Re: about volatile.d.o/n
On Fri, Oct 08, 2004 at 04:45:57PM -0700, Thomas Bushnell BSG wrote:
> Duncan Findlay <email@example.com> writes:
> > When spamassassin is upgraded, it's more than just the rules. Often
> > the method of parsing the message is changed -- leading to better
> > results, or support for different tests is added, etc. It would be
> > very difficult to only backport the appropriate changes, and the
> > result would be less stable than the version from which backporting
> > was taking place. On the other hand, each new version makes minor
> > changes to functionality. (Ignore 3.0.0 right now, it's got different
> > issues all together.) To require backported changes would simply be a
> > waste of effort and would defeat the purpose to a certain extent.
> Nonsense. It would be harder work, and maybe there is nobody around
> to do the hard work. But it is hardly impossible.
> This is what stability is about. What you are calling for is
> abandoning Debian's stability judgment to upstream's, in a situation
> where upstream isn't making any stability promises at all.
> So backport the appropriate changes only, and find programmers who can
> do a good enough job not to screw it up and destabilize it.
The more the discussion goes on, the more value I see for this emphasis.
I started with clamav in mind as my archetypal example program.
But defining the class of programs, finding a form of words, is more
dificult than it at first appears. Take 'useless' for example. Elsewhere
in the thread <person> makes the point that hardware drivers could come
into the 'useless' category, and I know exactly what he means: I've been
there. But, I wouldn't want to have make X11 or kernels in volatile work:
sounds like a world of pain.
I got to thinking. In many ways the volatile conversation, is like the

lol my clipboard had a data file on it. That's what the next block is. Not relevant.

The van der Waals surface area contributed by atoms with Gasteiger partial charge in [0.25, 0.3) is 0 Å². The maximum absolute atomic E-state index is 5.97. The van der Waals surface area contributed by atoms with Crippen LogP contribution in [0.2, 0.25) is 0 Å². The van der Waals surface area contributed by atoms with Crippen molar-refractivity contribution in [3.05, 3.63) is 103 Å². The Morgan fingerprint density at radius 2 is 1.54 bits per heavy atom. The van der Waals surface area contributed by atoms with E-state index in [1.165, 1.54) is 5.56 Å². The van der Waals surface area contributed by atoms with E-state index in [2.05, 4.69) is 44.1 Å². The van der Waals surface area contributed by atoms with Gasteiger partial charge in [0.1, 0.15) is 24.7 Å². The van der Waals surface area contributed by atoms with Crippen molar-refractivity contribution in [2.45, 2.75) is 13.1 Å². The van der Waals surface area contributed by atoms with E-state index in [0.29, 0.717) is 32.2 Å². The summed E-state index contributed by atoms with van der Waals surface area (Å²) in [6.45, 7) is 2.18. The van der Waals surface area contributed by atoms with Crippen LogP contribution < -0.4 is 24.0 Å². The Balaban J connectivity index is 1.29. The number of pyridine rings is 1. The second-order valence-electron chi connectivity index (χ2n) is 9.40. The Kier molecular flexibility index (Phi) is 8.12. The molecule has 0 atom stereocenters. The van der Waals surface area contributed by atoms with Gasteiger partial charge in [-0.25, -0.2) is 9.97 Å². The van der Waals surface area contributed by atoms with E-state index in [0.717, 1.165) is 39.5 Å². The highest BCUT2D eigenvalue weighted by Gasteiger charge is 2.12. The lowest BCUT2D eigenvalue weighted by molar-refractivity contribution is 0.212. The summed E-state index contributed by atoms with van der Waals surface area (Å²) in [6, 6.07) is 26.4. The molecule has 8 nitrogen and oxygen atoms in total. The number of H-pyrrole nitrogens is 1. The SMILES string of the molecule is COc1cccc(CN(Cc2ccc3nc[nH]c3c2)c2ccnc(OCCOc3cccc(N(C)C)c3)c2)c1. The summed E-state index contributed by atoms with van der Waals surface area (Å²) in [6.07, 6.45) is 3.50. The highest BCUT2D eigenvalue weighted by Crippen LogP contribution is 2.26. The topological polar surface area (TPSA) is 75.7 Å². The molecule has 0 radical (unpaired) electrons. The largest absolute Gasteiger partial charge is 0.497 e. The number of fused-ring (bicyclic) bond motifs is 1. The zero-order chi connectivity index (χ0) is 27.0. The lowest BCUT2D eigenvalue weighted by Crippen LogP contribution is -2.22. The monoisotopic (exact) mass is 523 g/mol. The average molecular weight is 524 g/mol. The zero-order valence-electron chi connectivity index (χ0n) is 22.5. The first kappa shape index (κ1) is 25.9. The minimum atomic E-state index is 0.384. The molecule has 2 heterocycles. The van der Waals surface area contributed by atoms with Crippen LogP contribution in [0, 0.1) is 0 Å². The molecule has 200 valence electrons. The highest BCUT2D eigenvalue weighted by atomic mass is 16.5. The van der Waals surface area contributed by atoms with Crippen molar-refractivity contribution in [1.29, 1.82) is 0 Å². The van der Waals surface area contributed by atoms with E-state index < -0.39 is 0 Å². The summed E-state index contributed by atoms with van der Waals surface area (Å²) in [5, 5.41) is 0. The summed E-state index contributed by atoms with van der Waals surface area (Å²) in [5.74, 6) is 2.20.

one which goes 'can we have a five year EOL so that oracle will support us'.
Both deal with having a release cycle which is different from the status
quo, and other general discussion on that subject is often heard.
The appearance of volatile.d.n suggests to me that Debian is continuing to
grow in a healthy way. Perhaps deepfreeze.d.n (or whatever) is waiting in
the wings, or other things.
I could imagine maintaining clamav against a 5 year old codebase
(I do something not so different to that now). clamav is in C, and
reasonably self-contained. The version skew doesn't really get to you.
The perl based stuff is a bigger problem.
I guess I'm saying two things:
Ultimately the general rule _always_ has be
'backport the appropriate changes only'.
Perhaps maintainers of candidates for volatile will want to take a
cautionary second to imagine what it might be like to be working
against that five-year-old codebase.
And the reason I'm saying these things is that I think that volatile
and main archive, 'deepfreeze-or-whatever' or whatever comes along
will be at their best if they all work together, rather than being
seperate little islands.
Perl 6 will give you the big knob. -- Larry Wall